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Health workers on strike to save NHS, says Price

BBC News 5 days ago
© Getty Images

Health workers are on strike to "save the NHS", Plaid Cymru's leader said as he set out a five-point plan intended to ease the pressure on the service.

Adam Price blamed problems on "two decades of Labour mismanagement", but defended his co-operation agreement with First Minister Mark Drakeford.

Major changes to the NHS were left out of the deal as the parties disagreed on health policies, Mr Price said.

Ministers said the NHS provides quality care for thousands of people every day.

Plaid's plan - which it said was based on talks with groups representing medical staff - calls for better wages in the NHS.

It also says a publicly-run staffing agency should fill gaps in hospital rotas, instead of private-sector companies.

Mr Price said the strikes over pay were "for the future of the NHS".

"This, now, is a campaign to save the NHS," he said at a press conference in the Senedd.

He added: "The current situation is unsustainable, so the future of the NHS is itself now at stake and that's why it's absolutely vital that we see a fundamental change in the direction of policy from the Welsh Labour government."

He defended the idea of healthcare free at the point of need - and suggested that social care should also be available to everyone on the same terms.

Plaid Cymru and Labour have a "fundamental disagreement" on what to do with the NHS, said Adam Price © BBC Plaid Cymru and Labour have a "fundamental disagreement" on what to do with the NHS, said Adam Price

Plaid Cymru has said the Welsh government should use its tax-raising powers to top-up funding from Westminster, but has stopped short of proposing specific tax rises.

Plaid called on Labour to acknowledge that the NHS is in crisis, but in a Senedd debate last week Health Minister Eluned Morgan said there was "hardly a mention of health" in the co-operation agreement the two parties signed up to after the last election.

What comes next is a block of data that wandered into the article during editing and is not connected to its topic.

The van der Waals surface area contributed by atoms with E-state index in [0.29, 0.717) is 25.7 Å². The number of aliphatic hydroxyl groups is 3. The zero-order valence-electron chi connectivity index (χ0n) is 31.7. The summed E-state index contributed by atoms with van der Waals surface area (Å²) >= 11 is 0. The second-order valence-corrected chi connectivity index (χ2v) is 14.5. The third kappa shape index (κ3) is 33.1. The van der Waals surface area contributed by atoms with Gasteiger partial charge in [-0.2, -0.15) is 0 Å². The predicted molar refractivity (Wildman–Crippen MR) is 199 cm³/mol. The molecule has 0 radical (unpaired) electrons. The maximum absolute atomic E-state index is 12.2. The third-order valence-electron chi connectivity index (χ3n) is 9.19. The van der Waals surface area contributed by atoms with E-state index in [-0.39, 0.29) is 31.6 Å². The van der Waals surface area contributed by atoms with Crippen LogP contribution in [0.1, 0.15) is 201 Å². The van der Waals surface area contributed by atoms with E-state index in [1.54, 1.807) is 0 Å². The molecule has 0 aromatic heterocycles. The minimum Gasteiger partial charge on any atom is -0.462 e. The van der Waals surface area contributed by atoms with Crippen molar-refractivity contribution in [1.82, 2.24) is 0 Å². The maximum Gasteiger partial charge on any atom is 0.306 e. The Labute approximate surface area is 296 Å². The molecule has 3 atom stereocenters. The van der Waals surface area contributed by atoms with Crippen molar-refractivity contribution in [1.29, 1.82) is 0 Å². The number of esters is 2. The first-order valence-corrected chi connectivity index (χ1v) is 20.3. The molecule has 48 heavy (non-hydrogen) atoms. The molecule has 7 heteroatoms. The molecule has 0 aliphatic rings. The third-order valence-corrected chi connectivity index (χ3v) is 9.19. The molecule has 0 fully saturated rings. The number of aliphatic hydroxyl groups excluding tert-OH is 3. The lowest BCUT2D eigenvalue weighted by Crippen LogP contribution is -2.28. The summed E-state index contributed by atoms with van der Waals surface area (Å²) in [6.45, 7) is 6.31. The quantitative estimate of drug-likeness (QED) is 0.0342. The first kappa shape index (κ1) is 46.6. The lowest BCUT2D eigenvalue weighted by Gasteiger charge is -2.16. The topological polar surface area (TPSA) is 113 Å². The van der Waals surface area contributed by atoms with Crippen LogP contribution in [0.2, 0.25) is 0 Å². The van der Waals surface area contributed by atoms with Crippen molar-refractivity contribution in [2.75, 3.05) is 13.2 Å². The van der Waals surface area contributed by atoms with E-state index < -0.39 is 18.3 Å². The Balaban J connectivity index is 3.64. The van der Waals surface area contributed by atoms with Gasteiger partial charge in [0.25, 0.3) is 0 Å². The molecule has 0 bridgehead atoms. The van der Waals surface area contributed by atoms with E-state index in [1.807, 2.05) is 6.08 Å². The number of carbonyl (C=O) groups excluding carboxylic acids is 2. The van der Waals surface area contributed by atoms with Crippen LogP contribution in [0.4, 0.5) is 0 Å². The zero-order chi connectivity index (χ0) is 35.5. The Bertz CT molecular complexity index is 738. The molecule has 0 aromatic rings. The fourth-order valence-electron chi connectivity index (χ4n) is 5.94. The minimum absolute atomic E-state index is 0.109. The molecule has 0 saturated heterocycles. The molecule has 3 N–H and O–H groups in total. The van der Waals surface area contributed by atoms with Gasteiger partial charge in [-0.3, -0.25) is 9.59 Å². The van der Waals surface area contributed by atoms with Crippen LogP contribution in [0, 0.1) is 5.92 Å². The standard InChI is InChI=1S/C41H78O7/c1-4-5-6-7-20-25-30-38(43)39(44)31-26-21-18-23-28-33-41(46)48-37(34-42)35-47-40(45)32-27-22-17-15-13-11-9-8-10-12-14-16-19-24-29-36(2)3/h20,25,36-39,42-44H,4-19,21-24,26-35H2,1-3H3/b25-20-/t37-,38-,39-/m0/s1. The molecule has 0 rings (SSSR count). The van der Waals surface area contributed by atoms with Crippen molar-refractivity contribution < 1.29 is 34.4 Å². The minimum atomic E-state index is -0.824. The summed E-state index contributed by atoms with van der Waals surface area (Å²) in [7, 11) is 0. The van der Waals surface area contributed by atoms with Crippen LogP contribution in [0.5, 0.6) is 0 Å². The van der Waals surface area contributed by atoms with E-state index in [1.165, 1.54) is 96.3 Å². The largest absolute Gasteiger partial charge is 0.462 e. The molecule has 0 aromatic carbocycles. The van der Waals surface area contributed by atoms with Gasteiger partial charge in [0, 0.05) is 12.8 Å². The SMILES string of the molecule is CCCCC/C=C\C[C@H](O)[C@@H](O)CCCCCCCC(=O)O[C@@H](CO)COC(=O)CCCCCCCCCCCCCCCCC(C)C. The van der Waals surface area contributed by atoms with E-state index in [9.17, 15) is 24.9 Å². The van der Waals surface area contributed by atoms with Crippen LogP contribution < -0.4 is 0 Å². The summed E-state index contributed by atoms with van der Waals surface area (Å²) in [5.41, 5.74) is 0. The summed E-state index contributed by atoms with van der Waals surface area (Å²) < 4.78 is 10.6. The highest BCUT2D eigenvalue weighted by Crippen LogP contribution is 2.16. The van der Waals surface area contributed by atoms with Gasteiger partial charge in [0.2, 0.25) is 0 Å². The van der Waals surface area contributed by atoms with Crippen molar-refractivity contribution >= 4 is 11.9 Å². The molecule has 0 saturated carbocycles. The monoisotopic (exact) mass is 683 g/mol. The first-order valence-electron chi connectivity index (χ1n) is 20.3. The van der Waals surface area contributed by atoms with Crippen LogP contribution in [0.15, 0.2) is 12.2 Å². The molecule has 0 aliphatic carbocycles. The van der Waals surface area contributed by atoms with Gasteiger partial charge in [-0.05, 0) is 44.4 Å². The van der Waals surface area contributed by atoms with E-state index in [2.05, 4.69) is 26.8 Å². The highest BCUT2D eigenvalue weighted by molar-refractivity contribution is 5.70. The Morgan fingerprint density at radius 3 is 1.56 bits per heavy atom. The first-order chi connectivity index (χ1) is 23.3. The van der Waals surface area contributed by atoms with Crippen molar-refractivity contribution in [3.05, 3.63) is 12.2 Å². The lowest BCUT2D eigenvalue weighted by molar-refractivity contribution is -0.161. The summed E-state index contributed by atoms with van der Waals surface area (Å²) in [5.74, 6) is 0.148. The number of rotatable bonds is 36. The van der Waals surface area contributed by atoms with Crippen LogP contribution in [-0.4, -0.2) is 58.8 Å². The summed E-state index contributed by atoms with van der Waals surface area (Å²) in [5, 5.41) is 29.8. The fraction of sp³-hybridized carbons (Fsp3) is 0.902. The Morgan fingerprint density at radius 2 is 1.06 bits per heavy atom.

On Tuesday, Mr Price said: "I think we have a fundamental disagreement over the direction we need to take policy and we're setting that out in the five-point plan.

"That's why we couldn't come to an agreement during the discussions in the co-operation agreement.

"There is a fundamental need to recognise the scale of the challenge and indeed the crisis that we are in because of the repeated failure to do what is necessary, to invest in social care, to invest in the workforce and have a long-term workforce plan."

How have ministers responded?

A Welsh government spokesperson said that this year it had "invested in new ambulance staff, transforming emergency departments and improving the flow through hospitals, and we have continued to put in place actions to respond to the pressures".

"We have committed more than £1bn extra this Senedd term to help the NHS recover from the pandemic and cut waiting times.

"We are working with health boards and have set ambitious but realistic targets to tackle the pandemic backlog for planned care, backed by significant extra long-term funding.

"Last week we announced that almost 400 more nurse training places will be created in Wales thanks to an 8% increase in the NHS Wales training budget."

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